South Korea says it favors continuing oil deliveries to North Korea although the United States may want to stop the shipments in response to Pyongyang's admission that it has a nuclear weapons program.
The South Korean Unification Minister, Jeong Se-hyun, says supplies of fuel oil to North Korea should be continued until January. The oil would help the impoverished communist state weather the worst of the winter months.
The United States, however, has indicated it may not want to continue oil shipments, to punish North Korea for violating of a 1994 agreement.
Under the 1994 Agreed Framework, North Korea pledged to halt a nuclear weapons program in return for two civilian nuclear reactors and half a million tons of fuel oil a year. But the United States says North Korea recently admitted it was enriching uranium to create weapons.
U.S. officials say Washington will hold off on a final decision until Wednesday. On Thursday, South Korea, the United States, Japan and the European Union meet in New York to discuss the issue.
Two Asian U.S. allies, Japan and South Korea, want the fuel oil to go to North Korea. They say the Agreed Framework remains a realistic option for resolving the North Korean weapons issue and that suspending oil supplies would give Pyongyang an excuse to pursue its nuclear ambitions. But Washington wants the North to dismantle its program unconditionally.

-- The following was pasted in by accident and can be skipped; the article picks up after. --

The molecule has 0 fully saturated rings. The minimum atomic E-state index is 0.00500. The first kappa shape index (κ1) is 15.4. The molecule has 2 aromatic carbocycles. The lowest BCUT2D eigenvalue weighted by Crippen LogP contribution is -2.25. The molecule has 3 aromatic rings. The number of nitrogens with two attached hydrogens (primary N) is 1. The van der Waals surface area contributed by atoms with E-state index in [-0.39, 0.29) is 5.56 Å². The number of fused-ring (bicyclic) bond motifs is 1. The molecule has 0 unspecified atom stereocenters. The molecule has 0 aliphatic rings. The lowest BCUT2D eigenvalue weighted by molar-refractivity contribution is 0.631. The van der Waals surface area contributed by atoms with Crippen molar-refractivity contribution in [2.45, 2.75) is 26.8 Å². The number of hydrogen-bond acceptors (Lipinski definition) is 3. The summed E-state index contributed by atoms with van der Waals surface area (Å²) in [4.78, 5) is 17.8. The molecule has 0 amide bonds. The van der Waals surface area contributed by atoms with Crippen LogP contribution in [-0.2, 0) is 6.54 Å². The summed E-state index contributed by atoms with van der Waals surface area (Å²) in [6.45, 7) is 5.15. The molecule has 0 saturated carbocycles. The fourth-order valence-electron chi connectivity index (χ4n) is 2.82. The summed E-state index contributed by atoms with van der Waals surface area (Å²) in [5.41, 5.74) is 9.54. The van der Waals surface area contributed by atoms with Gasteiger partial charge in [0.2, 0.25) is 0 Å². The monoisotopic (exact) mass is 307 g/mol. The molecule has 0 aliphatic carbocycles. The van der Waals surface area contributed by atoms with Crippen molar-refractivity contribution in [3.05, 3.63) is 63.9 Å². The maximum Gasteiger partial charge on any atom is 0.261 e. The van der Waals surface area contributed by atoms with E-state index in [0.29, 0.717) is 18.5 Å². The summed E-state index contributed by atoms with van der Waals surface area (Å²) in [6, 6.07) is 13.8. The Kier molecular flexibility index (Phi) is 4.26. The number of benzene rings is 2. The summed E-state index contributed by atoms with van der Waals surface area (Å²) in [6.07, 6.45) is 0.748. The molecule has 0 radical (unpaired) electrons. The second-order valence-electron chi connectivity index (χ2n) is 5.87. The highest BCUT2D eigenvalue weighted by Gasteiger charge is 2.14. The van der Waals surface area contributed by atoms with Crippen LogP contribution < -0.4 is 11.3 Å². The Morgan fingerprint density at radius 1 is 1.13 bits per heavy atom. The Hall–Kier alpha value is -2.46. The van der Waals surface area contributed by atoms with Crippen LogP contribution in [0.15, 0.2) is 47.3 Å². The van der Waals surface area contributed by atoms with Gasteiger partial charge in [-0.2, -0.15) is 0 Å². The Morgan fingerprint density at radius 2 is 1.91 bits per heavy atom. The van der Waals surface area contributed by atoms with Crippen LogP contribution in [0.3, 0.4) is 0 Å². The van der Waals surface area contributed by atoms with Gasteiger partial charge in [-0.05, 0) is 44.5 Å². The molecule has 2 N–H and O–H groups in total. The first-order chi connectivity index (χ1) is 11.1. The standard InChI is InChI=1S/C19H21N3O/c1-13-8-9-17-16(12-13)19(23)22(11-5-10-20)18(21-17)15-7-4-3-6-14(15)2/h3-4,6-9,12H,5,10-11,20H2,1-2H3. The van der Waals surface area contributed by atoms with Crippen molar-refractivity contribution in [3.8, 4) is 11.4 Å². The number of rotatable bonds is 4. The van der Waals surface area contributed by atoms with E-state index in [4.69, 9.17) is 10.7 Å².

The U.S. Assistant Secretary of State James Kelly, who has been spearheading diplomatic contacts with Pyongyang, has said there is little support in Congress for continued oil shipments.
Dennis Fiorig, Professor of International studies at Seoul's Hangyang University, says each country has different interests at stake.
"There is a uniform message, which is 'the nuclear program is unacceptable,' which has to come from all three capitals," he said. " But there is an asymmetry of interests here. It is well known and it has been talked about a lot here in [South] Korea, the U.S. is primarily concerned with security issues and [South] Korea is primarily concerned with political reconciliation.
Mr. Fiorig says neighboring China, Japan and South Korea would have an enormous refugee problem if North Korea collapsed. China also has called on the United States not to withdraw from the 1994 accord.
Since the news about the North's weapons program came out last month, the United States has held a series of intense talks with South Korea and Japan on forming a unified stance in dealing with the issue. So far, the three countries do not appear to have reached an agreement.